Morocco Model UN Conference

After 15 weeks of studying the United Nations and skills to help them excel at a Model UN, 15 students from our town headed the Model UN Conference as delegates.!

Last Day of Class

The conference was held at another Peace Corps Volunteer’s site.  It’s a small town, located in the beautiful Mid-Atlas Mountains.  We chose this town because the volunteer’s counterparts were soooooo enthusiastic to host such an event.  It’s probably one of the biggest things to happen in this town in a long time.

This small town also has a lot of smaller villages surrounding it, which means there are a lot of students that come here to go to high school (there usually aren’t high schools in villages), meaning they have pretty a big boarding facility for those students – enough to hold all 100+ of us coming to the conference.  Since this conference was held during the winter break, the school was empty and the administration allowed us to use the classrooms, the kitchen, and the boarding facilities.  So this is where we held our conference and where we slept and ate…at the high school.  I assure you, this is totally normal for Morocco.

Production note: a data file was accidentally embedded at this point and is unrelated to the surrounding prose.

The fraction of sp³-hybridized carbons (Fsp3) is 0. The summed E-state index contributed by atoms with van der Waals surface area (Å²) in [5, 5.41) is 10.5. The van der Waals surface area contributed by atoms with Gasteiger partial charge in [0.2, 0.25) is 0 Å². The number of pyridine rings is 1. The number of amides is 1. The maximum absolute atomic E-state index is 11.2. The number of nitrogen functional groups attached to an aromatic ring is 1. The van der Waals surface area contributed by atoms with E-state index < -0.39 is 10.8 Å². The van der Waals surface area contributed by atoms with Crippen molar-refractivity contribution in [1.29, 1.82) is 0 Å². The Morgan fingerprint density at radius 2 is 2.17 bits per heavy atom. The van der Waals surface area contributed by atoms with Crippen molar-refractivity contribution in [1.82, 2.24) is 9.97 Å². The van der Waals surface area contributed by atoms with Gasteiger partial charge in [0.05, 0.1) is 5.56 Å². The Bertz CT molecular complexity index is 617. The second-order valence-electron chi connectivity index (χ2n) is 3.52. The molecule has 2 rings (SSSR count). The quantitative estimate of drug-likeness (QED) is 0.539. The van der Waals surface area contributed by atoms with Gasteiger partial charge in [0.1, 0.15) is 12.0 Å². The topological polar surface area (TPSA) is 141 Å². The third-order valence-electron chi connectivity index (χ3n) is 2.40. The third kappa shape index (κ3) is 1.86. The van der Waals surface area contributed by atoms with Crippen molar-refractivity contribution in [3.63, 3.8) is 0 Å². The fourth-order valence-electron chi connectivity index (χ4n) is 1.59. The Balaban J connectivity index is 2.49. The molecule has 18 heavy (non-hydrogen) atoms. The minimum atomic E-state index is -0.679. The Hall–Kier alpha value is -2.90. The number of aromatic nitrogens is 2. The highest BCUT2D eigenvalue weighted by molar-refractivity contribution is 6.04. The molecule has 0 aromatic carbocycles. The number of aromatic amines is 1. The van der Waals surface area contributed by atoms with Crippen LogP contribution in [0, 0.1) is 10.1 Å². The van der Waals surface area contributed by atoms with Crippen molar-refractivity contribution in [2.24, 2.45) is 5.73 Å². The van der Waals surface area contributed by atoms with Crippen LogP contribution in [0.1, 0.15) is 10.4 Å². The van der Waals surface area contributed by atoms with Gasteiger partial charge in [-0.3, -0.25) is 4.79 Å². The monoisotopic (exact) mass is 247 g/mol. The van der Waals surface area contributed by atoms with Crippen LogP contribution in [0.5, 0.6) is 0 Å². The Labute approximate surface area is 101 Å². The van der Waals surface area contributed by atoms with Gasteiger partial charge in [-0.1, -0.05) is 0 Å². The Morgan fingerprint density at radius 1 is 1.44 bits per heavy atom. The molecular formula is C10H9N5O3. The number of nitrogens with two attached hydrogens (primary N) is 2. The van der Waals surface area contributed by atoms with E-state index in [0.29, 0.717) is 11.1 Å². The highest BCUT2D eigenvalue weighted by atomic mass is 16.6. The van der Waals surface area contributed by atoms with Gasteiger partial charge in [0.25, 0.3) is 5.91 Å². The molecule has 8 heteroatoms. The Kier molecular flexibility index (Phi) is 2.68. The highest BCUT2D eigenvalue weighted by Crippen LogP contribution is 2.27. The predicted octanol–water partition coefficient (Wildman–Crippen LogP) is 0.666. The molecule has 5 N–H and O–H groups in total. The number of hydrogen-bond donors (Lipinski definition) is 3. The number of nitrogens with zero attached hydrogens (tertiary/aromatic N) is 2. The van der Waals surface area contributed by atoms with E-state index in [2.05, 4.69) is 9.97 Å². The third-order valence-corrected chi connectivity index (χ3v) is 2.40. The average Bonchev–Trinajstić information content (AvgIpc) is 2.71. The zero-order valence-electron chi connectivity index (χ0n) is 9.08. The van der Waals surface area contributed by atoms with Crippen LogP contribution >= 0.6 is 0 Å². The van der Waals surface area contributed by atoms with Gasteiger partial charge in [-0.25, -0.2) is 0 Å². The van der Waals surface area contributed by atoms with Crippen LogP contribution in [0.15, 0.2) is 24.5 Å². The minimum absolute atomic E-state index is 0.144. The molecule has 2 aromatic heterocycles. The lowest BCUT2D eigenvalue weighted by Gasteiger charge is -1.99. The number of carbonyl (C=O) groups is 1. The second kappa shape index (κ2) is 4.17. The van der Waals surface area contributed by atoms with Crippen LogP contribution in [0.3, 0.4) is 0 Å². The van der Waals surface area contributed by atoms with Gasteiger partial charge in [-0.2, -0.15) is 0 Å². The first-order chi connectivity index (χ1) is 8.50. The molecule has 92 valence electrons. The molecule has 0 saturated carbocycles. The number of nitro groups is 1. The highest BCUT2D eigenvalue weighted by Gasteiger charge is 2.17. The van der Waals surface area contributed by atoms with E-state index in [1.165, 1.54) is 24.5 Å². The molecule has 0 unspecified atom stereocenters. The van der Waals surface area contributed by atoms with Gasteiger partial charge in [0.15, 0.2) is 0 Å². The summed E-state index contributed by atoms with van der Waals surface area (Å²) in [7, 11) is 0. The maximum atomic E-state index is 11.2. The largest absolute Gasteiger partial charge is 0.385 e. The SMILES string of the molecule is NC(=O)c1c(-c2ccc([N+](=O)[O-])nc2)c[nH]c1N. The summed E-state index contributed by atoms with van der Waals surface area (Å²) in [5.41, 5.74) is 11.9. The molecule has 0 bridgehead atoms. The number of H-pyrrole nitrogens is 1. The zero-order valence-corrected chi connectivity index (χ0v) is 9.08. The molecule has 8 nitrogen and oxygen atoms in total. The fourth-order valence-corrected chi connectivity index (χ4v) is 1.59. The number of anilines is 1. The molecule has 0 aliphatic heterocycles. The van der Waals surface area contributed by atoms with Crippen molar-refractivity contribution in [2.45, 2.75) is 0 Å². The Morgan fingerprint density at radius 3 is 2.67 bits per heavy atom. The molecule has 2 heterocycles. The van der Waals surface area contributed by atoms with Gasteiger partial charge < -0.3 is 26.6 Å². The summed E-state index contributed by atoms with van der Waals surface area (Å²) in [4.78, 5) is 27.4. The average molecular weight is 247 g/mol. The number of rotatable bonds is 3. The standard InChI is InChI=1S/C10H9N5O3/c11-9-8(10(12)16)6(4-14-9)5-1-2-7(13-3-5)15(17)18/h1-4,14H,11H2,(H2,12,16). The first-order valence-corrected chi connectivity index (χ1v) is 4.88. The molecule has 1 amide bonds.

Morocco Model UN Venue
Morocco Model UN Venue

Now, for the actual conference itself.  We had 7 committees; all of which addressed two topics each during the conference – which were as follows:

General Assembly
-ISIS, and how to combat it
-Improving economic equality for women

Security Council
-Yemeni Crisis
-Terrorist groups and the threat they pose to global security, special focus on ISIS

UN Human Rights Council
-Freedom of expression in electronic spaces
-Addressing police brutality across the world

UN High Committee on Refugees
-Crisis of Syrian Refugees as they Cross European Borders
-Fears in countries receiving refugees regarding Islamic extremism

-Right of refugee children to access education
-Gender equality in education/ need to improve girls’ access to education, especially in developing countries

Disarmament and International Security
-Limiting the dangers of nuclear proliferation around the world